8. The Metamorphosis – Franz Kafka

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                  The Metamorphosis, published in 1915, is the story of Gregor Samsa. He heads off to bed one evening as normal, but awakes to find he has transformed into a “monstrous vermin”. This has often been presumed to be a giant beetle of some sort, which has been the case in numerous stage adaptations. After the transformation Samsa finds himself increasingly rejected by his shocked family, who dismiss him based on his appearance. It’s moving stuff, and a defining novel for many writers (notably Sartre and Camus).

                  9. Cancer Ward – Alexander Solzhenitsyn

                    Russian author Solzhenitsyn (another Nobel Prize winner, this time in 1970) suffered through endless issues in his life, but one notable moment was turned into an allegory about the state of Soviet Russia. This is Cancer Ward, from 1967, and it landed him in trouble with the authorities. The allegory aside, it also stands as a devastating, but inspiring, narrative for cancer patients. It’s the intriguing characters who drive the story, with a fabulous array of debates leading the patients towards their ultimate demise, or liberation.

                    10. Moscow Stations – Venedikt Yerofeev

                      Yerofeev writes about a very drunken man (likely to be himself) who is capable of tremendous intellect and wit, but is drowning himself in vodka. It’s set in Russia during the 1960s and finds our protagonist, Venya, recently fired for accidentally revealing his drinking habits at work. He subsequently sets out to see his son in Petushki, but his drunken antics lead him increasingly astray.

                      Written circa 1969, it wasn’t published until twenty years later. Eventually Moscow Stations made it to the West, was developed into a play, and found its author some success. It’s an obscure find, so dedicated readers should check independent book stores for this.

                      11. The Last Shots – Yuri Bondarev

                        A best seller in Russia from 1959, Bondarev’s novella on the Second World War is now a very obscure find (independent book stores may have copies). It’s an excellent book, with the sense of humanity making for a riveting war novel. Rather than focusing on the “good” or “evil” people, it is instead a look at the psychology of war. Young protagonist Captain Novikov displays all the fear, uncertainty, and bravery of people forced into an impossible situation, and the story is all the more incredible as a result.

                        12. Voices From Chernobyl – Svetlana Alexeivich

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                          Russian journalist Svetlana Alexeivich’s work is an extensive collection of monologues regarding the Chernobyl Disaster of April 1986. As the Russian government have remained so reticent about the incident, this is one of the few sources available which exposes the true results of the radioactive fallout. Her interviews reveal a shocking world within the areas stricken by the disaster – namely Ukraine and Belarus. It’s a difficult read, but Alexeivich’s investigative work shows off numerous moments of tremendous human bravery.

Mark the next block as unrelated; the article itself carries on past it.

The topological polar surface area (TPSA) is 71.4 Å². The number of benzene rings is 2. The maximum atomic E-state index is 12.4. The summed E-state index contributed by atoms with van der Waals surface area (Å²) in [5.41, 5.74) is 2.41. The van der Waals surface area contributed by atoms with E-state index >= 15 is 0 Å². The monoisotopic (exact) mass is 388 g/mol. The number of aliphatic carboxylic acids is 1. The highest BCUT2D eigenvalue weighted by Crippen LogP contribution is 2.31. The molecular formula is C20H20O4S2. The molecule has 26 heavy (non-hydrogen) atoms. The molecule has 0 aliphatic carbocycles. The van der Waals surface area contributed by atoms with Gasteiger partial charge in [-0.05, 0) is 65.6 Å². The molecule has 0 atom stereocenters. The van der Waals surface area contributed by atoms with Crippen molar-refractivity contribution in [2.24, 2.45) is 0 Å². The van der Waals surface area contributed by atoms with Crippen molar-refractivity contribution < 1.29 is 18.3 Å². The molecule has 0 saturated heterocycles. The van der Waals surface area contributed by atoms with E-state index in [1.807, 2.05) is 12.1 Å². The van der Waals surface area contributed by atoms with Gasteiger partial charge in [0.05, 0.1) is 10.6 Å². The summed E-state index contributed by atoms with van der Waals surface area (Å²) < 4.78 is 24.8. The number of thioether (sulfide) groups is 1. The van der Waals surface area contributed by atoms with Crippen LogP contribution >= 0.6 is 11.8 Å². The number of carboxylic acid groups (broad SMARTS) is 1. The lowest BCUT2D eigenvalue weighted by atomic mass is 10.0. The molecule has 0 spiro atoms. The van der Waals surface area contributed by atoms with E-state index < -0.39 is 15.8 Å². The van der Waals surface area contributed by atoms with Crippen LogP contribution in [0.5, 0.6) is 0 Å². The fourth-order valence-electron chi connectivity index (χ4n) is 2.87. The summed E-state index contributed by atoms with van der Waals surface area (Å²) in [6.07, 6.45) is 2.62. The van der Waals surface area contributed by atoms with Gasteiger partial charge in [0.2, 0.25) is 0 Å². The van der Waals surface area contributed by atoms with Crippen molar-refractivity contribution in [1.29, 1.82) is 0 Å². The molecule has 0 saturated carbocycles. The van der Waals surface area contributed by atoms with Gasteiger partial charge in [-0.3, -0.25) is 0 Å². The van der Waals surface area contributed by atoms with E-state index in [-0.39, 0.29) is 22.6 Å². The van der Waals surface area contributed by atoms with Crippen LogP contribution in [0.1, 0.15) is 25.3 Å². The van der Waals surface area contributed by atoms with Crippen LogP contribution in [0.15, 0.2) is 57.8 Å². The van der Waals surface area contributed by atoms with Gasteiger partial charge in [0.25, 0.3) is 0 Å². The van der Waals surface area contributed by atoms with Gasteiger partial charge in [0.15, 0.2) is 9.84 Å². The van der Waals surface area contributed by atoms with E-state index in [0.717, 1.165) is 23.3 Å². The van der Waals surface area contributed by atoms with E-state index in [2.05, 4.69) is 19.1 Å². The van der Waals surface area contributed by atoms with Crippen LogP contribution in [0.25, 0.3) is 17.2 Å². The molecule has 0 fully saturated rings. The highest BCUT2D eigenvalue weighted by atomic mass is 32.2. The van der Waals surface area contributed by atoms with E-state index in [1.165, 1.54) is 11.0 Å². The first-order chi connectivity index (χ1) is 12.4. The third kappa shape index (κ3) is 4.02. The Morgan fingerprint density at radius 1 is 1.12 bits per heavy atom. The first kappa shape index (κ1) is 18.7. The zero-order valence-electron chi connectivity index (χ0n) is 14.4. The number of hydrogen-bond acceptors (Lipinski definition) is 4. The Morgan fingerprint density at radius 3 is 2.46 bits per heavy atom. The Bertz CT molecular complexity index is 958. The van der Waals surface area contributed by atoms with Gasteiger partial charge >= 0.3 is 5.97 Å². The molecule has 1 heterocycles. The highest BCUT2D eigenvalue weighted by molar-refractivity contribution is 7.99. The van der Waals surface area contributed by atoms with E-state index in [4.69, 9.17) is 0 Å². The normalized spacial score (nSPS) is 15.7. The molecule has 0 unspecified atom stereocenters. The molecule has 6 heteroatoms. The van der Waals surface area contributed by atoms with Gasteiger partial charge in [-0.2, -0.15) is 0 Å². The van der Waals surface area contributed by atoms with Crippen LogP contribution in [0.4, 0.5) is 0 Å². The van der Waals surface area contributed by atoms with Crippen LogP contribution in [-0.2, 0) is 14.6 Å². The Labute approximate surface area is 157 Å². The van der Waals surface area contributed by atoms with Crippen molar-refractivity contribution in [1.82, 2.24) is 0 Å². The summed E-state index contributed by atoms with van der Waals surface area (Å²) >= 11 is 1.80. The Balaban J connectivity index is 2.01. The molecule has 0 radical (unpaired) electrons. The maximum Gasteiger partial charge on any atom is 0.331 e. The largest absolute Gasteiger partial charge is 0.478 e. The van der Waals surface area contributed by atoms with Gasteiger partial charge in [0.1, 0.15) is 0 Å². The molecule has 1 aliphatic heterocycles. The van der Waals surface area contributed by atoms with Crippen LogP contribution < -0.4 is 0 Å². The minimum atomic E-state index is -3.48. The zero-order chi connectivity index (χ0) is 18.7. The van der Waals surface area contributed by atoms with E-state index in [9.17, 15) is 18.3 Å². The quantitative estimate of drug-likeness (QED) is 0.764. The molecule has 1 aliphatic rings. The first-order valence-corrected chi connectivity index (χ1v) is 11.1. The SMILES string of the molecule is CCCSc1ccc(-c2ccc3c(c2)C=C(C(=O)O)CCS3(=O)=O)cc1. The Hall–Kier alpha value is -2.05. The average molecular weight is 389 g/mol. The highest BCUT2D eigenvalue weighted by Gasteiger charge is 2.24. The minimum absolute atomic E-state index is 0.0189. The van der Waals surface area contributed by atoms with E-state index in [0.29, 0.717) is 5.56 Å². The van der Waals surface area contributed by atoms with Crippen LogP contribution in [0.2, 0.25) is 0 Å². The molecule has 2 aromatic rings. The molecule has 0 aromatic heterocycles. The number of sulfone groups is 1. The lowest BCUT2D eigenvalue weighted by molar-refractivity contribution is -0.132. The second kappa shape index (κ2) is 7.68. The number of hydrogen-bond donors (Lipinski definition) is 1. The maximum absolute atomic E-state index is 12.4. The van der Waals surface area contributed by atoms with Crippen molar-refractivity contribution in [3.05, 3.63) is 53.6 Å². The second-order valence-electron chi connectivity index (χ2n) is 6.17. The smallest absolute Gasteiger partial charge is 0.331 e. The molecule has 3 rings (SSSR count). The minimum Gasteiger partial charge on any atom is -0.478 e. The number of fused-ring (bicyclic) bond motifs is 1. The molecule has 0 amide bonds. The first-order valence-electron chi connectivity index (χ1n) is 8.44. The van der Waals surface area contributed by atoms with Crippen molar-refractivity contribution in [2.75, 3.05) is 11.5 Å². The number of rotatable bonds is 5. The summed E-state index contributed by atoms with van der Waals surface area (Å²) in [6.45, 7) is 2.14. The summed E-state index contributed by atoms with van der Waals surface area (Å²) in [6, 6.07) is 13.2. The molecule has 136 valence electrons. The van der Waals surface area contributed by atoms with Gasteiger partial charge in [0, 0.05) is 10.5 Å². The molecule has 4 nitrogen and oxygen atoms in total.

13. The Man in the High Castle – Philip K. Dick

                            This prolific American science-fiction author penned novels which would become films such as Blade Runner and Minority Report, but The Man In The High Castle is his best novel. Published in 1962, it considers the aftermath following the Nazi’s success in World War II. Displayed is a different world of fascist regimes and inequality, but It’s written very intelligently, doesn’t kowtow to sensationalism, and is enthralling as a result.

                            14. The Bell Jar – Sylvia Plath

                              This was Plath’s only novel, and in it she semi-autobiographically covers a character’s descent into mental illness. Plath, who suffered from probable clinical depression, turns the book into a deeply personal and revealing portrait of a talented woman fighting an overwhelming condition. It’s cultural impact was such The Bell Jar was adapted into a 1979 film.

                              15. Death and the Penguin – Andrey Kurkov

                                A modern classic from 1996, Ukrainian author Kurkov spins a tale about an obituary writer (Viktor) for a newspaper in post-Soviet Russia, and his pet penguin Misha. An initially lucrative writing deal, as time passes it becomes apparent Viktor’s writing is being used by devious sources to bump off individuals he writes about – this in turn threatens the humble protagonist and his unusual pet.